Yes, it’s gross, but any doctor or scientist will tell you that you can learn a lot from poop. What you eat, how much of it, whether you have an illness, and whether you’re on certain medications can all be read there. And it’s poop that’s helping researchers get a handle on what’ going on in Chinese livestock farming.
When many animals live together in one place, it can be difficult to keep them healthy. Any contagious disease that gets into the population will spread quickly, so farmers turn to medical technology. But when people are presented with a quick and easy solution they can sometimes get carried away.
Pig farmers in the United States and parts of Europe got carried away with using antibiotics with their animals and now they’re working to remedy that situation with federal restrictions. There’s nothing wrong with keeping the critters disease-free, but it can have consequences down the road. Researchers have found that in animals given antibiotics, there’s an increased instance of drug-resistant bacteria. Where did they find the increasingly dangerous bacteria? In the pigs’ poop. And the more drug-resistant bacteria that develop as a way of getting around the antibiotics, the higher the risk of a germ jumping to a human system and infecting people with diseases that don’t respond well to drugs.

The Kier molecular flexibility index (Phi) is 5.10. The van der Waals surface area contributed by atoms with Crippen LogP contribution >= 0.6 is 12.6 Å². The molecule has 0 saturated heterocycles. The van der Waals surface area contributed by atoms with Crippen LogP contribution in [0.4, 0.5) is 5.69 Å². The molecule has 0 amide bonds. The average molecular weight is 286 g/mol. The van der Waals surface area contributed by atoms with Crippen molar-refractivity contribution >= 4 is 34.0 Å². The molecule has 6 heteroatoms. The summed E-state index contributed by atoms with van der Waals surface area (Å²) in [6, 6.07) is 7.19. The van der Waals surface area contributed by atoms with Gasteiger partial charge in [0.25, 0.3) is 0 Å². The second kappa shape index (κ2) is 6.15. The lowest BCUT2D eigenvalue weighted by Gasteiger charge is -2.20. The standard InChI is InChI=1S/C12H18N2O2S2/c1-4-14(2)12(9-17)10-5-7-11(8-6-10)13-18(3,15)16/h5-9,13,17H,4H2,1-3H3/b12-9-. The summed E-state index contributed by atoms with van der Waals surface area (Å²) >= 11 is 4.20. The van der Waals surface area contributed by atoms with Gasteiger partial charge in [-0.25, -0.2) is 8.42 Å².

As previously mentioned, western countries are starting to get a handle on the problem, albeit slowly. In China, where half the world’s pigs live, the taste for pork is on the rise and so is antibiotic use. Fortunately, researchers in that country are already on the case. Researchers at the Chinese Academy of Sciences published a new study in Proceedings of the National Academy of Sciences looking into the levels of antibiotics in pig manure. They invited Michigan State University microbiologist James Tiedje to offer insight from another country. What the researchers found was somewhat good news: While the use of antibiotics in livestock was widespread, there weren’t any farmers that used the drugs in dangerously high levels. Now if you’ll excuse them, they need to go wash their hands.